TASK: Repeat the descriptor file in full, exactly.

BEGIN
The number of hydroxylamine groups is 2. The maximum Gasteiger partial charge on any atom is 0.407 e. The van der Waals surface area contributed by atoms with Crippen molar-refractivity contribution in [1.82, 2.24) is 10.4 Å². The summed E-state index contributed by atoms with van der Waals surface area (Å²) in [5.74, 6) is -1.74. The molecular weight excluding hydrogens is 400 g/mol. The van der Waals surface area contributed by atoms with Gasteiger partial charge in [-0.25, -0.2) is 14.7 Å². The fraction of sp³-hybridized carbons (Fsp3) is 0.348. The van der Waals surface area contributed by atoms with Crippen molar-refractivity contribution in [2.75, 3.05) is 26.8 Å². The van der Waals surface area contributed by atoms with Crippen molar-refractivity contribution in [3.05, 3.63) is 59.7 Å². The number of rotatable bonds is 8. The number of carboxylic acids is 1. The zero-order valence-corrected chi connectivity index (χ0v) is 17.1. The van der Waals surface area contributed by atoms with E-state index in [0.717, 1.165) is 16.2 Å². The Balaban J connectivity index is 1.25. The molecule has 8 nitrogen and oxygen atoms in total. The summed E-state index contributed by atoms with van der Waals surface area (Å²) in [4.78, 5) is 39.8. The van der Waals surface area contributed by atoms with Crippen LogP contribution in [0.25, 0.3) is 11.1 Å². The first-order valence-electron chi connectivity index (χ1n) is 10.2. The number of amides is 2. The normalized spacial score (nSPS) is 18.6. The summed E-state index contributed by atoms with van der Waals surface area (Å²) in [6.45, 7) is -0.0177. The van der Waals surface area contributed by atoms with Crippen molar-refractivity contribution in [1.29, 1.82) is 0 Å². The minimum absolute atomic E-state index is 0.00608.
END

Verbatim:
The number of hydroxylamine groups is 2. The maximum Gasteiger partial charge on any atom is 0.407 e. The van der Waals surface area contributed by atoms with Crippen molar-refractivity contribution in [1.82, 2.24) is 10.4 Å². The summed E-state index contributed by atoms with van der Waals surface area (Å²) in [5.74, 6) is -1.74. The molecular weight excluding hydrogens is 400 g/mol. The van der Waals surface area contributed by atoms with Gasteiger partial charge in [-0.25, -0.2) is 14.7 Å². The fraction of sp³-hybridized carbons (Fsp3) is 0.348. The van der Waals surface area contributed by atoms with Crippen molar-refractivity contribution in [2.75, 3.05) is 26.8 Å². The van der Waals surface area contributed by atoms with Crippen molar-refractivity contribution in [3.05, 3.63) is 59.7 Å². The number of rotatable bonds is 8. The number of carboxylic acids is 1. The zero-order valence-corrected chi connectivity index (χ0v) is 17.1. The van der Waals surface area contributed by atoms with E-state index in [0.717, 1.165) is 16.2 Å². The Balaban J connectivity index is 1.25. The molecule has 8 nitrogen and oxygen atoms in total. The summed E-state index contributed by atoms with van der Waals surface area (Å²) in [4.78, 5) is 39.8. The van der Waals surface area contributed by atoms with Crippen LogP contribution in [0.25, 0.3) is 11.1 Å². The first-order valence-electron chi connectivity index (χ1n) is 10.2. The number of amides is 2. The normalized spacial score (nSPS) is 18.6. The summed E-state index contributed by atoms with van der Waals surface area (Å²) in [6.45, 7) is -0.0177. The van der Waals surface area contributed by atoms with Crippen molar-refractivity contribution in [1.29, 1.82) is 0 Å². The minimum absolute atomic E-state index is 0.00608.